The 8th Annual Uncommon Loon Awards
Sexting quarterbacks, paranoid politicians, cash-hiding honchos—a look back in laughter at 2010’s looniest moments
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Gathering No Moss
Less than a month after rejoining the Vikings, Randy Moss proved he could change uniforms but not his stripes. Fined for cursing at a reporter and refusing to respond to questions, he held a bizarre press conference in which he declared that henceforth he would be asking the questions in addition to supplying the answers. Coach Brad Childress had just one question for him the next day: How soon can you clean out your locker?
Minnesota Court of Appeals Judge Kevin Ross struck a blow against baggy-pantsed suspects everywhere—while instantly boosting his street cred—when he quoted the pop hit “Pants on the Ground” in ruling that a police officer who discovered a gun while lifting a suspect’s droopy trousers had engaged in a lawful search and seizure. Now we know who’s still watching American Idol.
The World According to Bachmann
“I don’t want the United States to be in a global economy, where our economic future is bound to that of Zimbabwe,” Michele Bachmann said last summer, explaining her opposition to the G20 economic summits. Never mind that Zimbabwe is about a trillion dollars short of ever joining the convention of wealthy nations. After all, Bachmann argued, the semi-annual economics get-together is “one short step” to political unification of member nations, “and then you would have, literally, one world government.” Someone call James Bond.
Target enraged gay employees and customers last summer by donating to a group supporting gubernatorial candidate Tom Emmer, whose views on gay rights are decidedly conservative. When activists responded with a boycott of Target, the company’s CEO, Gregg Steinhafel, defended the donation as “intended to support business objectives such as job creation and economic growth.” And who needs employees and customers for that?
Sid, Bronzed Alive
Despite never having tossed a tam (so far as we know), Sid Hartman became a little more like Mary Tyler Moore when he, too, allowed a statue of himself to be placed in downtown Minneapolis. In response, the city immediately began developing new guidelines for approving statues. No offense, Sid.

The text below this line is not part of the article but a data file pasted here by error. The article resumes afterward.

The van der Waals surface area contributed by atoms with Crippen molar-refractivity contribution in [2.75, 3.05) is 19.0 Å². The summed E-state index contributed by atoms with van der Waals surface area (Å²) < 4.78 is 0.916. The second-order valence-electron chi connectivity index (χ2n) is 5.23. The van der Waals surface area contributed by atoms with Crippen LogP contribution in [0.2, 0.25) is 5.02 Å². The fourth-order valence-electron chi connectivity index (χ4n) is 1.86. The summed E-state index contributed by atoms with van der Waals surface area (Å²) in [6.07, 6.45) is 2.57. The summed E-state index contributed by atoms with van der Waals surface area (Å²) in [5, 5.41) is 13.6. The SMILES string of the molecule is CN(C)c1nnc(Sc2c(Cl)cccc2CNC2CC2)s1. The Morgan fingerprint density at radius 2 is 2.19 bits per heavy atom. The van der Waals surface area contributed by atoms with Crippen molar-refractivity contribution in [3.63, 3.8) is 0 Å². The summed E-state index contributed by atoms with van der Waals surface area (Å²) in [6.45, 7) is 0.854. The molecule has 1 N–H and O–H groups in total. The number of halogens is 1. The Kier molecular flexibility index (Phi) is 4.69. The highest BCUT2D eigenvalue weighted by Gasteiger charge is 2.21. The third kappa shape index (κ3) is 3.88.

James Wallace Fall, of Mound, claimed to have God on his side in his defense against charges that he took a second bride in 2001. No matter that he was already married, the new bride was his niece, and she was 10 at the time. “Jim Fall believes he’s a prophet of God,” says the detective who arrested him. “He says the Bible tells him [the marriage was] okay.” Fall’s favorite Bible passage? From 1 Corinthians: “Everything is permissible for me.”
Driving a go-kart at no more than 20 miles per hour, 19-year-old Say Hai managed to elude police in downtown St. Paul—despite being Tasered three times and getting clotheslined by a parking-lot chain. Attention, writers of the next Hangover sequel: Have we got some material for you!
Sexts to Be You
Brett Favre’s final season nearly ended before it began after he was accused of texting photos of his private parts to former New York Jets sideline reporter Jenn Sterger. As the NFL investigated, the Vikings record headed, um, south and Saturday Night Live lampooned the brouhaha with a mock commercial of Favre shilling for Wrangler “open fly” jeans.
The Bell Museum was set to premiere its documentary on Mississippi River conservation, prophetically entitled Troubled Waters, when the museum’s overseers at the University of Minnesota pulled the plug. After it appeared that a university official was protecting agribusiness interests criticized in the film, the U relented. It even released thousands of e-mails from school officials showing the path to pulling the doc—a stand-up move except for one thing: Substantial portions of the e-mails had been deleted.